Time will tell how Henry is remembered by NWSL and Thorns fans but it was nice to see her as the center of attention for a moment–a big moment–on Saturday.

Thorns defense bends, never breaks

Part of the hand wringing that comes with any release of awards finalists was that no Thorns defender was named as Defensive Player of the Year finalist despite the Thorns conceding the fewest goals in NWSL during the regular season (Adrianna Franch is a finalist for Goalkeeper of the Year.) Saturday’s semifinal showed many of the reasons why the Thorns defense was so stingy to play against.

As mentioned earlier, the Pride dominated possession across stretches of this match. They scored on a short corner in the 23rd minute and then once Marta started seeing more of the ball, the Pride spent much time in the Thorns’ defensive third. But the Thorns never allowed themselves to break or to become too stretched in the back.

Two plays typified what makes the Thorns defense so difficult to beat. The first one came in the 53rd minute after Catley found Marta with a perfect ball that left Katherine Reynolds stranded out of position and Emily Sonnett beaten by Marta’s run. Emily Menges came to the rescue, dashing into the box to block Marta’s initial shot/cross in a spot where so many players give away a penalty. After that Sonnett recovered and got down low to defend Marta before conceding nothing more than a corner kick.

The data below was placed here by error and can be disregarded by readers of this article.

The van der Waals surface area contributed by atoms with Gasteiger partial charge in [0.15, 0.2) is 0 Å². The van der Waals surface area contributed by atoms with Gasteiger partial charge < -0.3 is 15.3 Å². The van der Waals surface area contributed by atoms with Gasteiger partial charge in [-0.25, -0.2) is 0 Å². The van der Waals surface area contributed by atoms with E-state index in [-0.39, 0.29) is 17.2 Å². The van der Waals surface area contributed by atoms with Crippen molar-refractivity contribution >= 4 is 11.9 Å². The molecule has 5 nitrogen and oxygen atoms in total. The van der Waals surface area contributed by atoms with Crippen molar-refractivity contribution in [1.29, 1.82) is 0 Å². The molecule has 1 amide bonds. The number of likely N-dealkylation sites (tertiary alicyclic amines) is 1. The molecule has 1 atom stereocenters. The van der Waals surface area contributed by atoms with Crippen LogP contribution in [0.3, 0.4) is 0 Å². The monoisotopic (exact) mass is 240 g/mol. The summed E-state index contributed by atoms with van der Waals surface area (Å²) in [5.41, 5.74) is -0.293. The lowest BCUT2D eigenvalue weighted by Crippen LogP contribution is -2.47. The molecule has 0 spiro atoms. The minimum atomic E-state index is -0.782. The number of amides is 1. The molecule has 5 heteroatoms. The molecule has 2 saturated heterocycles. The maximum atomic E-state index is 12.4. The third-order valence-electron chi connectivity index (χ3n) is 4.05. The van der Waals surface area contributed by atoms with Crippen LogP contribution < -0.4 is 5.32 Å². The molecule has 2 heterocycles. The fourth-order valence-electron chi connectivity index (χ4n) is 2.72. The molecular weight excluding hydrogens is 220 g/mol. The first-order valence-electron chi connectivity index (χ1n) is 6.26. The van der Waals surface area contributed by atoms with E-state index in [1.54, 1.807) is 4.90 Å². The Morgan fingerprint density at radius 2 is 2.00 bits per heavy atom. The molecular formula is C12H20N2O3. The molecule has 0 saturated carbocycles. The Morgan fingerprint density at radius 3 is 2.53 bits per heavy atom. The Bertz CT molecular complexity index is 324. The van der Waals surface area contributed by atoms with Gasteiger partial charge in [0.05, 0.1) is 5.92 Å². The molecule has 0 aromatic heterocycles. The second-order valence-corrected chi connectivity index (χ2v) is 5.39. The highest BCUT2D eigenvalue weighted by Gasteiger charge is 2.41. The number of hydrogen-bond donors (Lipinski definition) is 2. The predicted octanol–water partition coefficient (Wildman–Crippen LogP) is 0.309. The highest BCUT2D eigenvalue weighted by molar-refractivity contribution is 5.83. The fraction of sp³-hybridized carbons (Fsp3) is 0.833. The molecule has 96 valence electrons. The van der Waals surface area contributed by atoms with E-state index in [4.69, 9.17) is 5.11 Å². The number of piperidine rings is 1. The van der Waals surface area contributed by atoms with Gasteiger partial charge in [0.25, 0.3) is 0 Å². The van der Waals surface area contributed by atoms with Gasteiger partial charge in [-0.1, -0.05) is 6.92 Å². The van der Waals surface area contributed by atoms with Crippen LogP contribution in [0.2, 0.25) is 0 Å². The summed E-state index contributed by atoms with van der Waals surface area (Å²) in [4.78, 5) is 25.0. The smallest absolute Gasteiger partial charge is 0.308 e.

Five minutes later, Chioma Ubogagu ran down an errant Catley cross and prepared a return pass to the Pride left side. Alex Morgan was camped out on the far post and Ubogagu’s cross looked as if it would find her. Reynolds read it well though and backed up to get her body on Morgan (contrast this with Kristen Edmonds spotting Christine Sinclair behind her but electing not to close down the space leading to the fourth Thorns goal), and did not shy away from contact in going up for the challenge. Unfortunately Reynolds also got a piece of Morgan’s head, but she also won the ball, and yet another Pride chance was scuttled.

About 10 minutes after that, a quick buildup to Raso put the Thorns up 3-1 and they were on their way to the final.